The Jammer
Fred has moved around her whole life, one small town after another, and never minded starting over. She's always had her mum, her dad, and her love of roller derby. On the track she's Fred or Dead, the star jammer, a gun at smashing through a line of bodies and scoring for her team. But Fred's life has fallen apart, and now she can't imagine ever putting her skates on again. On a road trip…

The awesome book ‘The Jammer’ is not what you would expect when you see the title. The author, Nova Weetman, has not put much enthusiasm into the title ,however the story says otherwise. The book is perfect for this audience.

Fred has followed her mum in the sport of derby, however after her loss, things have changed. This caused a hole in my heart, however not for long .She has a Christmas ahead of her without her mum, but Fred has ‘animal company’ thanks to Graham. In Melbourne, she finds her mum’s past. Fred’s dad isn’t a usual dad. He doesn’t show his love from his actions but purely from his heart. This significantly touched my heart and showed compassion. He can be a little bit annoying but it revolves around his love for Fred. This book has a high touch of reality which makes it thoroughly emotional , although it is very enjoyable. This goes the same to the fact that it lacks or completely blacks out humour. Obviously, this is something you would expect related to the context of the story. It is healing to see that Fred’s problems fade away after realising that she has a useless and unwanted fear. Thanks to Maxxed Out she gets to find out what her mum really wanted for her. This book typically has an expected solution, but it doesn’t solve it in the way you would expect it to. It happens all so suddenly but affectionately. I loved to see Fred’s dad was there to cheer with her but at times to cry with her as well.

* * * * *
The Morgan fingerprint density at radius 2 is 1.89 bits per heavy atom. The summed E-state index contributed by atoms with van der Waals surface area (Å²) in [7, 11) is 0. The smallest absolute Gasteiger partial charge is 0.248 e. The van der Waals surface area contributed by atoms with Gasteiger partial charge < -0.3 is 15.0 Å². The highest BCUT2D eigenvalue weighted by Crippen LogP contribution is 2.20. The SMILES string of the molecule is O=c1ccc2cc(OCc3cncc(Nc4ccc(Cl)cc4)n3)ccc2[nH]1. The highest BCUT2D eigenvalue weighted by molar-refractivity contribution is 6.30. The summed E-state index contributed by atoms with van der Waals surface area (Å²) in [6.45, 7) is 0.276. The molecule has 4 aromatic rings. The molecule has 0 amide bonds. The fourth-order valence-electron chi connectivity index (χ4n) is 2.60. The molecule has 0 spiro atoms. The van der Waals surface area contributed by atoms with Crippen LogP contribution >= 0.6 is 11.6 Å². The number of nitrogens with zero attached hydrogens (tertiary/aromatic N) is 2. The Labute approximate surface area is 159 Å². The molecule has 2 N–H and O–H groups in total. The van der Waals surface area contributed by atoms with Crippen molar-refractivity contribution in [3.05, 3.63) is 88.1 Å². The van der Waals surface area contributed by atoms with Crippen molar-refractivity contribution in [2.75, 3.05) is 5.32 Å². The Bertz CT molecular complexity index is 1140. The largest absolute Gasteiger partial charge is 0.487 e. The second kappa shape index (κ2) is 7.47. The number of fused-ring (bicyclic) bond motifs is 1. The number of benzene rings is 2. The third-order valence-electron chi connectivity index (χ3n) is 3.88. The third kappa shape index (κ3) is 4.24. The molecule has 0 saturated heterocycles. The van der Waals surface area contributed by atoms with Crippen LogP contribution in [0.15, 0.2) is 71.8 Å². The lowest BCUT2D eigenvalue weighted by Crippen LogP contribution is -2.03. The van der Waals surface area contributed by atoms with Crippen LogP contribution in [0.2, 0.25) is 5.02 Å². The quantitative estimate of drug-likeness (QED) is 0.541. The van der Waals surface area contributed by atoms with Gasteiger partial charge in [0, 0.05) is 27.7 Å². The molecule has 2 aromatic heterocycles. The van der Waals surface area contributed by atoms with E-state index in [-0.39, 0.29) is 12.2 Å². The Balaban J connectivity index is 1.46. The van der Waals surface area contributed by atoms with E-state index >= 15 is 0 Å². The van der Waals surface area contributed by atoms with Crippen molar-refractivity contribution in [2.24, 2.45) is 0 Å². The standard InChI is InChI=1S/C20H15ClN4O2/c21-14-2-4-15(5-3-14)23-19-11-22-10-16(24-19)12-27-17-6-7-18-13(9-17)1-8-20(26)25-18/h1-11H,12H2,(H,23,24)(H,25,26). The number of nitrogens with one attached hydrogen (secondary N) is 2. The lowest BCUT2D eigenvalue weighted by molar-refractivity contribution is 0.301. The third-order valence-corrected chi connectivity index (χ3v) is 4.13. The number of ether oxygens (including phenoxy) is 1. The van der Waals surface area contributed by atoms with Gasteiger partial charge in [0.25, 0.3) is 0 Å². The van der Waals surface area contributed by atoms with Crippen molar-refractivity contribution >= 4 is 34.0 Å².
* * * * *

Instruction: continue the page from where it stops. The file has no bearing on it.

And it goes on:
This book has a well-planned plot. The way everything sets into place and solves flawlessly makes it feel like a usual event, however with problems which add touch to the story making it enjoyable to read. It deters from similes and metaphors all to enhance reality, again, which makes a book readable. The author has aced this aspect along with all the others to an almost, perfect standard. The ⅘ rating is reasonable for this story as I think that the start it stretches with excessive detail. Overall, the book was just right, and not overwhelming and it deserves a good title.

Reviewed by Nithish, Brentwood Park Primary School